Of the hundreds of exhibitors showcasing their jewelry at the recent JA show in New York, we discovered some creative new jewelry designers whose interpretations of diamonds, gemstones and precious metals really dazzled us. In addition to their stunning designs and craftsmanship, we also wanted to shine a light on what inspired their collections. We were fascinated by their stories. As retailers, you know how important it is for a piece of jewelry to have a good story behind it. Many customers today, especially millennials, are looking for more meaningful connections to the products they buy, whether it’s locally grown food or ethically-sourced gemstones. So bottom line: As taken as were with the beauty of these pieces, each one lingered with us a bit longer because of the story behind the workmanship.



Dana Bronfman: Practicing green jewelry design

Quietly bold, delicate-yet-edgy is how Bronfman, a trained metalsmith, describes her collection of fine jewelry. Each piece is handmade in New York City, where she finds inspiration in the buildings, tunnels, and bridges she sees everyday—or we should say the panels, rivets, and bolts that hold them together. We love the strong, modern look of her designs, which use reclaimed precious metals, grainy and matte finishes, conflict-free diamonds, and ethically-sourced gemstones. For example, to obtain the polka dot effect of the ring, shown left above, she teamed reclaimed gold with blackened silver and gave it a hand-hammered finish. We also applaud her sense of social responsibility: Bronfman donates some of the proceeds of her sales to charities that support green jewelry practices, natural resource conservation, and scholarships for at-risk youth.



ps One Pınar Söylemez iç görünümPinar Soylemez: A global brand celebrating the female spirit

Soylemez, the Istanbul designer behind PS One Jewellery, told us her dream is to make every customer feel as unique as the woman she is. Her inspiration, she says, is the feminine spirit, and the names behind her collections, such as “Happy Spirit” and “Wonders of Nature” seem to bear this out with delightful motifs—birds, flowers, stars—that climb up the ear lobe, wrap delicately around the neck, and embrace wrists and fingers to highlight a woman’s body. She 210384 copyThree-Birds-Ringworks primarily in yellow gold and diamonds.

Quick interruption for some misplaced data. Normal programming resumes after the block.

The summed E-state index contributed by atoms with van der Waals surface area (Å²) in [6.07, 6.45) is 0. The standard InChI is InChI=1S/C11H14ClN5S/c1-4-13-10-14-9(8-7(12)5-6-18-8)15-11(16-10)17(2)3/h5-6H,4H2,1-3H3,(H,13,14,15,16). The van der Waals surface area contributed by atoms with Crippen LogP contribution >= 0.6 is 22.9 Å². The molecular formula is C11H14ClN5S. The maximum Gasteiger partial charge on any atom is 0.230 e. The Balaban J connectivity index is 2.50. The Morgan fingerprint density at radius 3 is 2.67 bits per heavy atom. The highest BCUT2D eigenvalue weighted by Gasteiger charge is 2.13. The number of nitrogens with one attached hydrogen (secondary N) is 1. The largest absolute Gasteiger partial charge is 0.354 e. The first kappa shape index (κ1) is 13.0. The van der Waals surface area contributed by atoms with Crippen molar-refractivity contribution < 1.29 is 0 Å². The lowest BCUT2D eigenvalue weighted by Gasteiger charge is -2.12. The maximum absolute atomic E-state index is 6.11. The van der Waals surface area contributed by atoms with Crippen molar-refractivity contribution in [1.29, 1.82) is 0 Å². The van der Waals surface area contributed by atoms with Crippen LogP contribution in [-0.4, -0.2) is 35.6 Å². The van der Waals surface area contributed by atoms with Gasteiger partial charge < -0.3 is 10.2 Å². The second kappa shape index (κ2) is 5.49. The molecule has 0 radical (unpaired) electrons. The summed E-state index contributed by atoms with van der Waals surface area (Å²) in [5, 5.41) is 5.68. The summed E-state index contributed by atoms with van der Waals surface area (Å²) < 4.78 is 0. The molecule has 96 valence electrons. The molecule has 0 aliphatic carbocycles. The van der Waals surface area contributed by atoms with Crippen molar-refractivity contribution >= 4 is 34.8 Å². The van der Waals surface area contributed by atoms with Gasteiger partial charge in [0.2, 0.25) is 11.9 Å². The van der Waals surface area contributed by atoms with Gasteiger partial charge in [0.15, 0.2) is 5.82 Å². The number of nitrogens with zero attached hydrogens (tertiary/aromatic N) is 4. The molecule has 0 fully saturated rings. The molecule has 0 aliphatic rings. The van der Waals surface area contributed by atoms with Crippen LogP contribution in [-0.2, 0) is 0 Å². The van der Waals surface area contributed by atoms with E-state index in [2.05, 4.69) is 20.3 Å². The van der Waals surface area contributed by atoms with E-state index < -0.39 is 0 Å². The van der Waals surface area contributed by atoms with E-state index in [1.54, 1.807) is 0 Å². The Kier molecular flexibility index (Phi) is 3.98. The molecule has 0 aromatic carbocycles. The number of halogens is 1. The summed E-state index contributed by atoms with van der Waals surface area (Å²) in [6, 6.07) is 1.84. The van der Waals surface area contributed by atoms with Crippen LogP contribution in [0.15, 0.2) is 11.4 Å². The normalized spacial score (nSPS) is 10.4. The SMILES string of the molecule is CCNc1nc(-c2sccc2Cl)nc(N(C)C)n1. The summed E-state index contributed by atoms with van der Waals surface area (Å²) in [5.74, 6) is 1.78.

Alan Anderson: Evoking the glamour of old Hollywood

Now that the Trudeau’s have put Canada on our fashion radar, Alan Anderson is a name we want you to remember. This Toronto-based designer creates stunning statement pieces from vintage crystals and gemstones he’s collected from around the world. It’s hardly surprising that his inspiration is borrowed from watching old films from the golden age of Hollywood. What is surprising is how Anderson got his start: “I taught myself and learned to solder at my kitchen table,” he told us. His collections, which range from vibrant jewel tones to soft pastels and clear crystals, have adorned magazine covers and Hollywood A-listers alike. Elizabeth Taylor, who commissioned a favorite amethyst bracelet, was a fan. “I went to see it when her estate was auctioned off, and you could tell it had been well worn,” he says. A fitting tribute to a Hollywood-inspired jewelry designer!



Daniel Bass: A jewelry star is born

How does a gemologist, with a design education from the Fashion Institute of Technology and two decades of experience in the couture and  fine jewelry   industry, suddenly get discovered? When Bass, an occasional film producer, accepted a small part in “Desert Dancer”, a 2014 film starring Freida Pinto, he wore his own jewelry—and the rest, as they say, is history. The designs—handsome diamond accented dog tags—developed a celebrity following, which launched his eponymous collection of fine jewelry. The women’s pieces have been featured in such luxury publications as Town & County and Harpers Bazaar. We especially love his lacy yellow and white diamond cuffs and stunning statement earrings. And the “star is born” story always makes for a great plot!